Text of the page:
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Expecting Tet

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From my interview today with Max Boot:

HH: Max Boot, among others, John Burns of the New York Times has remarked that a Tet-like offensive by al Qaeda and other elements of the insurgency is to be expected coming up. Is America ready for that? Would it have the same effect that January, ’68 had on the Vietnam war, if in fact, in the march up to the September report by General Petraeus, we see a huge countersurge by the enemy?

MB: That’s a very good question, and I think it’s very hard to anticipate what the response would be. I think a lot of it really depends on the specifics, and how things play out. I mean, obviously, if you have squads of insurgents roaming around the Green Zone, comparable to the VietCong invading the U.S. Embassy compound in 1968 in Saigon, that would be a catastrophic public relations hit. So naturally, you anticipate that that’s exactly what the insurgents want to do. But on the other hand, you know, our soldiers know that as well, and are going to be well-prepared for it. So it’s hard to know how things will play out, but there is no question that because Congress has laid out these 18 benchmarks that we have to meet, that basically creates a roadmap for the insurgents, telling them what they have to do in order to prevent us from meeting those benchmarks, and therefore to prevent us from appearing successful by the criteria set down by Congress.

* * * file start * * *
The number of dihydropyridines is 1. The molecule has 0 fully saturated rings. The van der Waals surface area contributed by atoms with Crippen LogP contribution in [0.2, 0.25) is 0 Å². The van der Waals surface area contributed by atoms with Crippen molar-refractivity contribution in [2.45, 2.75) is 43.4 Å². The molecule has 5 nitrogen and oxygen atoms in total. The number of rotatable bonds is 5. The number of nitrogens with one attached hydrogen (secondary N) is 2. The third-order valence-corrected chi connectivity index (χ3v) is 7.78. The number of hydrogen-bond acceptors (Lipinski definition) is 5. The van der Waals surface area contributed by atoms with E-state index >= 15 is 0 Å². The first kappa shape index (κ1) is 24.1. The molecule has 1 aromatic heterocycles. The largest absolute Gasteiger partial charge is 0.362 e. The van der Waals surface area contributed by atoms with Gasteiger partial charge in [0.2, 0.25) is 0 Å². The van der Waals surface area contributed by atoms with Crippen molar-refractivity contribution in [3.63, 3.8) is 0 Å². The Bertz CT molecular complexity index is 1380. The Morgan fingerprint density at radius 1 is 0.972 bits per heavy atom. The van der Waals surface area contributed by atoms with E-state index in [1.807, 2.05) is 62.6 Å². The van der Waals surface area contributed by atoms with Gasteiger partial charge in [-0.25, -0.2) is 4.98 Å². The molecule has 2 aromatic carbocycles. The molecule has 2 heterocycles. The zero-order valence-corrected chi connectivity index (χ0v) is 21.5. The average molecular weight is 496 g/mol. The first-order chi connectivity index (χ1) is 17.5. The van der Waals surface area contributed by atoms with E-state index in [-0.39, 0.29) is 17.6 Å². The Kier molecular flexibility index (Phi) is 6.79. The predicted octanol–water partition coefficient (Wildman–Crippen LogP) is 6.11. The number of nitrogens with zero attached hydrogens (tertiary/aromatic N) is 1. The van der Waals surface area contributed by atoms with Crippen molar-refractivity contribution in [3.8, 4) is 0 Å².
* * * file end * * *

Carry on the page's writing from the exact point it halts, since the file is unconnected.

I will try most broadcast days between now and the report from general Petraeus in September to bring to the program and then to the blog at least one interview with a serious analyst of the war.

Why? Because at least one outlet in all of media ought to do so.

Previous interviews in this series:

General David Petraeus
New York Times reporter John Burns
The Brookings Institution’s Michael O’Hanlon
Victor Davis Hanson
AEI’s Michael Rubin

I will of course continue to ask regular contributors like Mark Steyn and Christopher Hitchens for their assessment on the war, though I don’t think we’ll be in a hurry to inquire after the opinions of the staff at The New Republic, committed as they all are by association and silence to the credibility-destroying Private Beauchamp. They all must know by now, but none have penned even a word about the latest injury to the reputation of the venerable magazine.

UPDATE: “Beauchamp Retracts,” is up at the

To be followed by “Sullivan Retracts” and “Foer Resigns?”


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